Appreciative Inquiry Culture: We Have a Dream

Appreciative Inquiry Culture: We Have a Dream

One of Leadership Beyond Limits foundational beliefs is that organizations that are committed to an appreciative inquiry culture are dynamic and resilient.

Appreciative Inquiry (AI) is currently revolutionizing the field of organizational development. First articulated by David Cooperrider and Suresh Srivastva, two professors at Case Western Reserve University’s Weatherhead School of Management, AI is now widely recognized as one of the most practical tools in the rapidly growing discipline of positive change. Why are forward thinking business leaders embracing AI? The results speak for themselves. Here is a sampling of results reported at the recent 2007 International AI conference. See if you agree that these are examples of dynamic and resilient businesses.

Two, four-billion dollar companies used Appreciative Inquiry to create ‘a merger of strengths’ realizing $75 million in synergies in the first 100 days, and an estimated $300 million in synergy savings in the first year.

A cover story in Forbes told the story of the application of Appreciative Inquiry at one of America’s fastest growing Fair Trade premium coffee roasters and their subsequent revenue growth. When the company began using AI as its organizational development approach, stock prices hovered around $18 per share- today, five years later, the stock continues to skyrocket at over $61 per share. (NASDAQ).

A Fortune 500 telephone company used AI to improve union-management relations and to re-write the contract. Estimates place the value of the initiative in the millions of dollars, saving the company thousands of jobs, and securing a stronger competitive positioning in the field.

A large retail grocery chain involved more than 500 front-line employees and managers in the development of customer service innovation projects. Results include 35% higher sales per man-hour ratio and powerful stories of how employees have transferred this experience to their families.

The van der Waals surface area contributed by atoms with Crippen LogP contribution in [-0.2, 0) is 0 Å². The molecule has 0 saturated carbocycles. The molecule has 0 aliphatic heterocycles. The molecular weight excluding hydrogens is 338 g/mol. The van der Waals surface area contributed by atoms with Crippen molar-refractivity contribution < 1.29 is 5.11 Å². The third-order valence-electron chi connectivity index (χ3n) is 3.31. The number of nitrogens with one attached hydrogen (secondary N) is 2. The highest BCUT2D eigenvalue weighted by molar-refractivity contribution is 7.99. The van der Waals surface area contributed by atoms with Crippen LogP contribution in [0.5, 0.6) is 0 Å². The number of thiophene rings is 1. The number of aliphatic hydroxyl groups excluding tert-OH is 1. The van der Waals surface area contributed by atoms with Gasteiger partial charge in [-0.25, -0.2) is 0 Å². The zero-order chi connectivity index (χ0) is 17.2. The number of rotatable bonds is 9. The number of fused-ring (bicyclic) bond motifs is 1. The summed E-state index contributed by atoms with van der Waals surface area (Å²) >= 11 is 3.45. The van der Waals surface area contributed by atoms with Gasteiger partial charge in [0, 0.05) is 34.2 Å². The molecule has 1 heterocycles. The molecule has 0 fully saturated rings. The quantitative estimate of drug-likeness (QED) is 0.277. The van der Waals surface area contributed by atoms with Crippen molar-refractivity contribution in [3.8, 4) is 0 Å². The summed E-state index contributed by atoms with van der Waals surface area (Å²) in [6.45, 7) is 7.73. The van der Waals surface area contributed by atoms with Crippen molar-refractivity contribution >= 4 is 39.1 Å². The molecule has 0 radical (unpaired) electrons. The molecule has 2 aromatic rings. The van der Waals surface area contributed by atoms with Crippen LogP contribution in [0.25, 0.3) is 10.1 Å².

A crippled defense program was over budget, behind schedule, and facing cancellation. Relationships between employees, unions, and customers were at an all-time low. AI approaches were implemented for strategic planning and transformation to a team-based culture. Within five years the program became the ‘cash cow’ of the largest aerospace company in the world. It won the Malcolm Baldrige Quality Award.

AI works so well because it is based on some very powerful principles. The Positive Principle states: The more positive the question, the greater and longer-lasting the change. This is very different from the traditional “problem-solving” approach that is deeply embedded in the American business tradition, where the focus is on fixing what is wrong. The underlying belief is that we already know what is wrong and if we can just “fix” the perceived problem and return to the status quo we will achieve an ideal state.

The idea that we already know what “should be” is itself very limiting. Although he was talking about education when he said it, Enstein’s observation rings true for the business “problem solving” approach: “It is, in fact, nothing short of a miracle that the modern methods of instruction have not yet entirely strangled the holy curiosity of inquiry.”

Peter Senge put it another way: “We often spend so much time coping with problems along our path that we only have a dim or even inaccurate view of what’s really important to us.” This leads us to another AI principle, The Anticipatory Principle which states: “Images of the future inspire present day changes.” The success stories described above came about because people were invited to pose positive questions about their future. In doing so, they came up with innovative new solutions that would have been impossible to imagine had they taken a problem solving approach.

We intuitively know that dreaming future is more inspirational than planning one. After all, Martin Luther King did not say, “I have a strategic plan.” Instead, he shouted, “I have a DREAM! and he inspired a movement. When business leaders encourage employees to ask positive questions about a shared vision of the future, amazing things will happen.

About the Author:

Tom Rausch is a culture change consultant and leadership coach who helps CEO’s improve team cohesion while developing a high-performance culture throughout the entire organization. His expertise lies in creating sustainable and scalable transformation across global enterprises, working with industry leaders in India, Argentina, USA, China and the EU such as Accenture and Saint-Gobain.

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